Grain prices once again strengthened last week after taking a slight dip.
This was largely due to the news that more dry weather in US spring wheat areas is putting crops under pressure and confirmation of big US maize export sales.
The latest United States Department of Agriculture (USDA) crop report was published last week and shows that maize crops in the US are considered to be in a very strong position, with 76% rated “good” or “excellent”.
This is the strongest position for maize crops in week 21 (week ending 30 May 2021) since 2018 according to the UK's Agriculture and Horticulture Development Board (AHDB).
However, demand from China remains high and with the news that the International Grains Council (IGC) cut 6.3 million tonnes (Mt) from the Brazilian maize crop to 98.5Mt, this has once again strengthened markets.
The IGC's estimates are 3.5Mt below the most recent USDA estimate.
The IGC estimate is still higher than private forecaster Safras and Mercado of 95.2Mt.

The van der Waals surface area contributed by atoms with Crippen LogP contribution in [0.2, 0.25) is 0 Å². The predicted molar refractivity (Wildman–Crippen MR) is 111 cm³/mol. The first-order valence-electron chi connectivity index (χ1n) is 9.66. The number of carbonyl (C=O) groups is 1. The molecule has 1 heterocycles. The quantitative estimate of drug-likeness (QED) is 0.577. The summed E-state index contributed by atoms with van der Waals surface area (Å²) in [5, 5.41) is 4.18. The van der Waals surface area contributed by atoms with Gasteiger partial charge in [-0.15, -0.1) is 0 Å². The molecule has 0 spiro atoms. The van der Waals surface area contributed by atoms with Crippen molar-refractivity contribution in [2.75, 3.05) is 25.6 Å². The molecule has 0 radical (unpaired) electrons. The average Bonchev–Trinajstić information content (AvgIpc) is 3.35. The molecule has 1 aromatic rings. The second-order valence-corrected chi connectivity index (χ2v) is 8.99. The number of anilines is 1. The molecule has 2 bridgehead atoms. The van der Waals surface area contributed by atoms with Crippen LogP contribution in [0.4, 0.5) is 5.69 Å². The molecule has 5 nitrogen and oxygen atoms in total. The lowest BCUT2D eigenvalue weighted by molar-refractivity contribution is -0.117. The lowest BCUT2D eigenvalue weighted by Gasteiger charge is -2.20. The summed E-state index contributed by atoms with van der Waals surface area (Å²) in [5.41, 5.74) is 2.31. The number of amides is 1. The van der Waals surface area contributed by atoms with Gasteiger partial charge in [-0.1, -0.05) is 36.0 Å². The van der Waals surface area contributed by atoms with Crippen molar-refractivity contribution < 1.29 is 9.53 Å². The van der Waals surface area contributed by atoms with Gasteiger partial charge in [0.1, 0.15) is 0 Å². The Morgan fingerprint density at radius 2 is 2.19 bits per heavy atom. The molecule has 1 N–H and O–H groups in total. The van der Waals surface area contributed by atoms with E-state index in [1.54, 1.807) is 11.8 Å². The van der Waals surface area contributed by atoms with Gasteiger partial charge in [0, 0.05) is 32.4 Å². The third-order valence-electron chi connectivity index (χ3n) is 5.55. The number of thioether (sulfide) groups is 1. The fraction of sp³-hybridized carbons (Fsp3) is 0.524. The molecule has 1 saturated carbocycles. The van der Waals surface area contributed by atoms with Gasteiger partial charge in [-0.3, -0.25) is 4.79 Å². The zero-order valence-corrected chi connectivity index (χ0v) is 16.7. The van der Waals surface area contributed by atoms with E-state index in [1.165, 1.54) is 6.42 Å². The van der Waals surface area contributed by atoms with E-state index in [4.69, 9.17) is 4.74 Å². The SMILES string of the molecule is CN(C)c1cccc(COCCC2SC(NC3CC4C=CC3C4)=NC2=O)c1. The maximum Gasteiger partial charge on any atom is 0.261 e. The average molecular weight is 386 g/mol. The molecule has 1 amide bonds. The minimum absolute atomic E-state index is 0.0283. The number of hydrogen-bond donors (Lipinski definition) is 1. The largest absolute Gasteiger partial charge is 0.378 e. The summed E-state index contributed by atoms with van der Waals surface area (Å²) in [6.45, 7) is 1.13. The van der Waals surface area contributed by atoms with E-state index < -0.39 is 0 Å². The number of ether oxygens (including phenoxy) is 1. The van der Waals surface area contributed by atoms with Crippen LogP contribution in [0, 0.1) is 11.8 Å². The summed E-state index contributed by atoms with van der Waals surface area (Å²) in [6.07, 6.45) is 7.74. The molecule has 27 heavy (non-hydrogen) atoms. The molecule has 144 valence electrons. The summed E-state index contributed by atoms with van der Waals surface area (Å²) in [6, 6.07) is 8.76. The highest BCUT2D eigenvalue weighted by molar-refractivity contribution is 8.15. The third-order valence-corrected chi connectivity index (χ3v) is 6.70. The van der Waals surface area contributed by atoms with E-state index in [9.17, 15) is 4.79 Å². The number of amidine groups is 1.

This reduced the global maize end-of-season stock forecast, while higher animal feed demand, especially in China, led to cuts in global wheat stocks.
Conditions in Europe continue to look mostly positive. However, more rain is needed in Russia to maintain crop potential.
SovEcon trimmed its forecast for the 2021 Russian wheat crop from 81.7Mt to 80.9Mt. In 2020, Russia harvested 85.9Mt (including Crimea).
There has been pressure on soya bean markets over the past couple of weeks, as positive conditions in the US have allowed plantings to continue at a strong pace.
The latest ICG supply and demand estimates pegged global soya bean stocks in 2021/22 at 50.6Mt, up 125,000t on the previous report.
One key point to watch for oilseeds is the impact of coronavirus on palm oil processing in Malaysia. The country has seen cases spike in recent weeks, the AHDB reports.